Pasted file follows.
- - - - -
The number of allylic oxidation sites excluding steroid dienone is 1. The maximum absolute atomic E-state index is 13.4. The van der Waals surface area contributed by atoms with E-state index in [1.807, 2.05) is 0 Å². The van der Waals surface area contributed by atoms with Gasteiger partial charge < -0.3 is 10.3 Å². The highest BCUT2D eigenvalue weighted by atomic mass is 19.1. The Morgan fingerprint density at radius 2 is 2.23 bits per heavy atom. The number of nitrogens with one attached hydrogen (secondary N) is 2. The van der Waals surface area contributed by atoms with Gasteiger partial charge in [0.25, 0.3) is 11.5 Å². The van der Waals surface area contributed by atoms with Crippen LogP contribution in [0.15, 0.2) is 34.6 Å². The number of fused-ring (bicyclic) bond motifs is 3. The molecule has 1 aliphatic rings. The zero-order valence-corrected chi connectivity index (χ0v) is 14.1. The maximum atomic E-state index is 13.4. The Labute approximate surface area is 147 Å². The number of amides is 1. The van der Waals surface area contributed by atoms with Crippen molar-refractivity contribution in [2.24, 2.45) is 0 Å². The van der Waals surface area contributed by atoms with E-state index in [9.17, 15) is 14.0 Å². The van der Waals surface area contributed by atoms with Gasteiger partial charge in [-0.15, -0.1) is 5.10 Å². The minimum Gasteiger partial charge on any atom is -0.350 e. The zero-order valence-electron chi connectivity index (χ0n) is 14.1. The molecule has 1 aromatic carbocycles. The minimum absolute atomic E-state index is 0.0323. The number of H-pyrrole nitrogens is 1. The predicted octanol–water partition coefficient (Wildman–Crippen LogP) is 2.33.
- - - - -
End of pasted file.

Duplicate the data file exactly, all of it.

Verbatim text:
The number of allylic oxidation sites excluding steroid dienone is 1. The maximum absolute atomic E-state index is 13.4. The van der Waals surface area contributed by atoms with E-state index in [1.807, 2.05) is 0 Å². The van der Waals surface area contributed by atoms with Gasteiger partial charge < -0.3 is 10.3 Å². The highest BCUT2D eigenvalue weighted by atomic mass is 19.1. The Morgan fingerprint density at radius 2 is 2.23 bits per heavy atom. The number of nitrogens with one attached hydrogen (secondary N) is 2. The van der Waals surface area contributed by atoms with Gasteiger partial charge in [0.25, 0.3) is 11.5 Å². The van der Waals surface area contributed by atoms with Crippen LogP contribution in [0.15, 0.2) is 34.6 Å². The number of fused-ring (bicyclic) bond motifs is 3. The molecule has 1 aliphatic rings. The zero-order valence-corrected chi connectivity index (χ0v) is 14.1. The maximum atomic E-state index is 13.4. The Labute approximate surface area is 147 Å². The number of amides is 1. The van der Waals surface area contributed by atoms with Crippen molar-refractivity contribution in [2.24, 2.45) is 0 Å². The van der Waals surface area contributed by atoms with E-state index in [9.17, 15) is 14.0 Å². The van der Waals surface area contributed by atoms with Gasteiger partial charge in [-0.15, -0.1) is 5.10 Å². The minimum Gasteiger partial charge on any atom is -0.350 e. The zero-order valence-electron chi connectivity index (χ0n) is 14.1. The molecule has 1 aromatic carbocycles. The minimum absolute atomic E-state index is 0.0323. The number of H-pyrrole nitrogens is 1. The predicted octanol–water partition coefficient (Wildman–Crippen LogP) is 2.33.